Despite numerous attempts, San Clemente city officials could not be reached for comment.

Tuesday evening, with burial in place not being an option at Lowers for the first whale and the window allowing for successful water burial closed, Haydon said the decision to remove the whale by truck was essentially the only viable option. State Parks would have liked to have been able to lift it whole and remove it all at once, he said, but the weight, inaccessibility of the location and state of decomposition has made it impossible. The body is too heavy for a crane or other equipment that could fit under the bridge to access the beach.

“We are in contact with a contractor NOAA has used in the past and working on an emergency contract to get it done,” Haydon said on Tuesday at 5 p.m. “This is not going to be pretty. Even if we could get heavy enough equipment in to lift it whole, it would most likely rupture and make a huge mess on the beach. We will dismember it on site, load it into lined dump trucks and haul it to the landfill. It’s not going to be pretty but that’s the best we can do, other than leaving it as it is. We are asking people to stay out of the area at this time.”

By Wednesday afternoon a contract had been signed and the dirty job of cutting up the carcass and trucking it off the beach was set to begin Thursday morning. Haydon said it was unknown how long the entire process would take.

 

 

 

 

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comments (4)

  • Sharks will be a problem…the whale has washed up on a State Beach….Any attempt to haul the carcass out to sea at high tide will fail…there is just not enough water at high tide to float this 30 ton carcass…dragging it over the rocks will tear it apart making things worst…!!!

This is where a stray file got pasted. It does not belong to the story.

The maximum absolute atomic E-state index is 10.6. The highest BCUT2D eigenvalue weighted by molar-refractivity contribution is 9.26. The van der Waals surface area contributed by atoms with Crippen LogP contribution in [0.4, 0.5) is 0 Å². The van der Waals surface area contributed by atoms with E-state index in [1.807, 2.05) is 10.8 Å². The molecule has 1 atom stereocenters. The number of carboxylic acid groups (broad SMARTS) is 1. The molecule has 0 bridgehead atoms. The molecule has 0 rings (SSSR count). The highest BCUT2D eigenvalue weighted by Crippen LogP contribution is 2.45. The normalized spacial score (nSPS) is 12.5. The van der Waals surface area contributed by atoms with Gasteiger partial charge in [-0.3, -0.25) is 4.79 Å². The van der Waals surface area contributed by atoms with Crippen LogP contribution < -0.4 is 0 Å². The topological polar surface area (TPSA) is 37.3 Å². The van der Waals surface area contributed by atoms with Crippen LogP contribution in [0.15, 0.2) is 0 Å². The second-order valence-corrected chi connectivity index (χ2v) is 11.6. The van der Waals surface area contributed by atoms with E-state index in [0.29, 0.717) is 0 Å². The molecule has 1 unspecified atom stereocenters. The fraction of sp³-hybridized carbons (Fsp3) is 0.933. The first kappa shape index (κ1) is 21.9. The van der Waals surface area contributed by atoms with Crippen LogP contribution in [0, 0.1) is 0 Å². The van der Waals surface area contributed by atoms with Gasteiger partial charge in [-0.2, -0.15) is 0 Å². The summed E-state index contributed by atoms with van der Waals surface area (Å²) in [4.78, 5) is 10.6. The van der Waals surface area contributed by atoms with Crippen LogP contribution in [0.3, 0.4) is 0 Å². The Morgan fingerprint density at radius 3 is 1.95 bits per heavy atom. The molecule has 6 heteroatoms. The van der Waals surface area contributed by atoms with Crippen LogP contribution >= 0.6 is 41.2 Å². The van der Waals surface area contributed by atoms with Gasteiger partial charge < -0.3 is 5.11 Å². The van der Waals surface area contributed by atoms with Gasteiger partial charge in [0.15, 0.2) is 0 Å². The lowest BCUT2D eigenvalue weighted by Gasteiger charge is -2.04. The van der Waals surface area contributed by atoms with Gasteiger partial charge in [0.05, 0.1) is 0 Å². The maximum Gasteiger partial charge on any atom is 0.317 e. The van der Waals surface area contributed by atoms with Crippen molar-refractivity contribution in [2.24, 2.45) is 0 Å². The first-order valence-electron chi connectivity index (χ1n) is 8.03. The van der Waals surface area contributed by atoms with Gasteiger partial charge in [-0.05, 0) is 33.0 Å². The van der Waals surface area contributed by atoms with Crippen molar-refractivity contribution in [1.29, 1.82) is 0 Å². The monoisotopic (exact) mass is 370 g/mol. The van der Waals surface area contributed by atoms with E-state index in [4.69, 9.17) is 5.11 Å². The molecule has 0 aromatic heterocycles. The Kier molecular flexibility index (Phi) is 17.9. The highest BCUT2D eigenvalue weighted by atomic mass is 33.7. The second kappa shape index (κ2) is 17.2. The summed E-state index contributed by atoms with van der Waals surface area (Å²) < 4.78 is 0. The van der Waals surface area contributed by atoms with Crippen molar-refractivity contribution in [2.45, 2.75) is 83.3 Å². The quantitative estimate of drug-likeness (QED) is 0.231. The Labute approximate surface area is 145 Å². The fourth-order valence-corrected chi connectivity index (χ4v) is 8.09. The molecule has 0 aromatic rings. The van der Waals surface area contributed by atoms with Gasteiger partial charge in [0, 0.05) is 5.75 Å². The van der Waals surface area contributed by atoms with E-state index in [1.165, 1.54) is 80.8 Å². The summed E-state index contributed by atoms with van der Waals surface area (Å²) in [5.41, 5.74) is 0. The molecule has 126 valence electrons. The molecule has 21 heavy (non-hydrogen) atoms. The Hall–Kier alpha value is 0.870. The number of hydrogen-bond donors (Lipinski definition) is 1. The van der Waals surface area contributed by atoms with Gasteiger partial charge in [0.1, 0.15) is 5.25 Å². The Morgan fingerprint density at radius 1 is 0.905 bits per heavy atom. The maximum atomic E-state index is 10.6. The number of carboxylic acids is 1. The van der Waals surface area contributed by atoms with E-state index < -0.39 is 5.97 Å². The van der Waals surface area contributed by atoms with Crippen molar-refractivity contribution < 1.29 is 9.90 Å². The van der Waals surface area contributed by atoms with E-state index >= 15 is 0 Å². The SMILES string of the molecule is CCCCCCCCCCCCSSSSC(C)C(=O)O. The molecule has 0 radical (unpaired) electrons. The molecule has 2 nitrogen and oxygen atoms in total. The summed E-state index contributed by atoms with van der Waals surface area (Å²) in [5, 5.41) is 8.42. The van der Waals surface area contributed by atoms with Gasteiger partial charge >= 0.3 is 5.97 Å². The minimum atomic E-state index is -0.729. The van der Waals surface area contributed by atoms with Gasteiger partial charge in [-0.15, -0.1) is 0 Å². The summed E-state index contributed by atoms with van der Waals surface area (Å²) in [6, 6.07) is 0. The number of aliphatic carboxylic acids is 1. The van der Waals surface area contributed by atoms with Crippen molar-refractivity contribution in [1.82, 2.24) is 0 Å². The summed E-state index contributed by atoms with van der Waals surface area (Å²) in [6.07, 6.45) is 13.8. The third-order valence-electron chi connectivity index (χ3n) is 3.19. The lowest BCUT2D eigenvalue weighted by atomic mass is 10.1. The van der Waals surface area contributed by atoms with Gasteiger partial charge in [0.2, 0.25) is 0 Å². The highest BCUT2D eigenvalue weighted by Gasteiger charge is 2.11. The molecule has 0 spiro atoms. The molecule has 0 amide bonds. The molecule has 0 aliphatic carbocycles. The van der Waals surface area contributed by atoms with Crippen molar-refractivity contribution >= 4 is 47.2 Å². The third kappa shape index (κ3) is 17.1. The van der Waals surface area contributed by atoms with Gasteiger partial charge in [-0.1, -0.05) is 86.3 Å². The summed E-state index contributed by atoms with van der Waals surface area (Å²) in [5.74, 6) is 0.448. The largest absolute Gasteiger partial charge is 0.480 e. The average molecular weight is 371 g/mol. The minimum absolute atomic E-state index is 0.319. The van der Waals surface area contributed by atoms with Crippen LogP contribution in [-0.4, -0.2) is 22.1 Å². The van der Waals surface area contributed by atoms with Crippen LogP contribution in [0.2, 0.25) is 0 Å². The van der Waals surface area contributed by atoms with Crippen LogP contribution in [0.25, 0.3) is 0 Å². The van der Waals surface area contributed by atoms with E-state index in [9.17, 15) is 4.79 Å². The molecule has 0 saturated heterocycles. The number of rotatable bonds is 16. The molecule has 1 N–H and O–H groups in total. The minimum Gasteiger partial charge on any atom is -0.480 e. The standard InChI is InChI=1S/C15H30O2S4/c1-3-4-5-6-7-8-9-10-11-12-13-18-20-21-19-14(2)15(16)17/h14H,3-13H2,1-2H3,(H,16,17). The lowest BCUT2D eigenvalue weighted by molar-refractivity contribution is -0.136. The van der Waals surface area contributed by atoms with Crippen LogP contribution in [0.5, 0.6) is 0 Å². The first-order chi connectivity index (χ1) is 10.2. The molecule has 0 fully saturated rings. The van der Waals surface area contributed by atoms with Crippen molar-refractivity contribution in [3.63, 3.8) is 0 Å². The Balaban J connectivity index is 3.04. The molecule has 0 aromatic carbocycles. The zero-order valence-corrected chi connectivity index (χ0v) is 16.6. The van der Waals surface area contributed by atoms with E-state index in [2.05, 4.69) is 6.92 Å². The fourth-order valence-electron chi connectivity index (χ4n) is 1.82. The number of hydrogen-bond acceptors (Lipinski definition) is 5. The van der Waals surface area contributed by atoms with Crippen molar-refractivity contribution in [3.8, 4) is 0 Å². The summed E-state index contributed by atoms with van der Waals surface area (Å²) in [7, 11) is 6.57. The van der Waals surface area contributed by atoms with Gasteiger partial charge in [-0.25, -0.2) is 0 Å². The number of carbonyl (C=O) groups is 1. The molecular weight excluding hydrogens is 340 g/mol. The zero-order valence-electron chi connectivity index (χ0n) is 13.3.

Years ago a huge whale washed on shore at the State Beach further south…the State did nothing at first…until the whale began to decompose…spilling into the ocean gallons of putrid whale oil and flesh as well as the bacteria of putrefaction…turning the surf into a yellow slime and issuing a horrific foul stench….and this at a popularly visited beach…and yes this attracted a lot of sharks…!!

    Eventually the State decided to cover the carcass with sand…it was to large to dig a hole and bury it… just trying to move it into a hole would be too difficult…. But then the high tides would remove the sand exposing the carcass…the State would then send down its bulldozer again to cover it with sand…they did this time after time over 3 months. During this period the body fluids still managed to seep through the sand into the surf…
    People continued to visit this beach…and seeing the huge pile of sand saw it as a playground…Children would climb to the top of the mound and slide down it into the water. Eventually they exposed the carcass and in doing so, to their great dismay, came in contact with it as well.

    For 3 months most surfers avoided the breaks at this beach..those that ventured into the water were soon covered with the oils and the stench. They reported to me that they had to vigorously clean their wetsuits inside and out afterwards.

    To the surfers at Trestles…I am so sorry …!!!

  • Let it rot where it is.

    We have discovered several interesting ecologies for whale carcasses in beep water. This is an opportunity to learn about a beached carcass.

  • Leave it be.

    We have learned about entire ecologic communities that exist on deep ocean whale carcasses. This is a chance to study a southern beached example.

    Plus, it will save thousands of tax dollars to just let nature deal with it.